NBC News reported that the bulletin also says that the threats are happening online and they sent the note out after an abundance of caution
"It calls on authorities to be vigilant and to be aware of issues surrounding domestic violent extremists, past and present incidents, and past behaviors," said the piece.
Speaking to CNN, former FBI senior counter-intelligence analyst Phil Mudd revealed that he hasn't worked for the bureau for over a decade, but even he is being sent threats.
"I think there's a couple of things you need to think about," said Mudd. "The first would be threats to American citizens who happen to be FBI employees. If you look at what happened in Cincinnati and you've seen reports today, of armed individuals outside the office in Phoenix, this is a numbers game, Jim. If politicians start to encourage people to commit acts of violence against the FBI, even if you say, defund the FBI, there is a violent fringe that will say, I want to take action. There might be 100th of 1 percent of the fringe who say, that means I should commit an act of violence."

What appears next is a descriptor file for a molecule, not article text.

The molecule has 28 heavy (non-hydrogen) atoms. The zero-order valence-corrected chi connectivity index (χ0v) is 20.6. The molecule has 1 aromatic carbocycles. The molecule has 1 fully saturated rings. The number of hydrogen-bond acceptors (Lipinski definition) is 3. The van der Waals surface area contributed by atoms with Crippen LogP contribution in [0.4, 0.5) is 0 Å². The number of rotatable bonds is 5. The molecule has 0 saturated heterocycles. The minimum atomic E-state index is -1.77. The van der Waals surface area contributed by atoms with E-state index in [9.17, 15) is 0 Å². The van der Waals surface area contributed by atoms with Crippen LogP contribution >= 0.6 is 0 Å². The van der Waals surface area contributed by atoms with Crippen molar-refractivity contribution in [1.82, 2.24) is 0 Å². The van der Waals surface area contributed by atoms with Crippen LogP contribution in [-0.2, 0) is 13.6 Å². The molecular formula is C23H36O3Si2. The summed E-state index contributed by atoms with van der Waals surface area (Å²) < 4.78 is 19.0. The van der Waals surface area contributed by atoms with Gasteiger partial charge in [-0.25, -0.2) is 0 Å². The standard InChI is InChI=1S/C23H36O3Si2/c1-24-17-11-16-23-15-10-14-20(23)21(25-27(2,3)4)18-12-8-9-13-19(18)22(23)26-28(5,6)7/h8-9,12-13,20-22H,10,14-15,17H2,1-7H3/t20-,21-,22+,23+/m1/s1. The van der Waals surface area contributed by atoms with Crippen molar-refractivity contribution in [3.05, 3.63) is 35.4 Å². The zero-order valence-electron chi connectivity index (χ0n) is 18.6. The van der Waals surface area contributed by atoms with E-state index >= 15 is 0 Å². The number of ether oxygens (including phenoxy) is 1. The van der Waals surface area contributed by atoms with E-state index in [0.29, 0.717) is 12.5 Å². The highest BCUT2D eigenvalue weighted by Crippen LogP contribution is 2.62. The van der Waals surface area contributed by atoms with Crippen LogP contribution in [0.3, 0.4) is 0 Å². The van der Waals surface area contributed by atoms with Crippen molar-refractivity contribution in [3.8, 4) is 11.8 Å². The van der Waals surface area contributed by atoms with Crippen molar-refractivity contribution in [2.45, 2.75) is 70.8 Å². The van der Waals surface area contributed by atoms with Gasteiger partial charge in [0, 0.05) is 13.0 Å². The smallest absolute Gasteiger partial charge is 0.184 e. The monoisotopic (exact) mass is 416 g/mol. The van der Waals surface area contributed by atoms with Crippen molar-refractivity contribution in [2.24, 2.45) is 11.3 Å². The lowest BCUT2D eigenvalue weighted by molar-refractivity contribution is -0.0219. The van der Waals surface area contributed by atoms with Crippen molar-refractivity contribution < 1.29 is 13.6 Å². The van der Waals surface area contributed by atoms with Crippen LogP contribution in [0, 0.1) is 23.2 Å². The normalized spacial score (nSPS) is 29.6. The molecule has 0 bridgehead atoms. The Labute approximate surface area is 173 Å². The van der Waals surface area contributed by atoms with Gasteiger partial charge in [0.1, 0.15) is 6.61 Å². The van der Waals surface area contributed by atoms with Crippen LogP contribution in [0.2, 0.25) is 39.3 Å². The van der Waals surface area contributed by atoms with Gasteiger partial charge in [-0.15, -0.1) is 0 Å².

He went on to explain that the FBI offices are largely open and that they work with the public.
"If 0.001 percent of the population says, 'I need to commit an act of violence the FBI employees are under threat," he said.
See the interview below:
Trump supporters have gone to war with law enforcement www.youtube.com
Pence Homeland Security official blasts 'insane' interview with House Intel Republican for 'fueling violence'
Speaking to CNN on Sunday, former Homeland Security adviser Olivia Troye said that she was "disgusted" with Rep. Mike Turner (R-OH), who appeared earlier trying to make excuses for Donald Trump amid the scandal that he may have stolen classified documents upon leaving office.
Turner admitted he would never take home classified documents, but maintained that Trump would never take classified documents.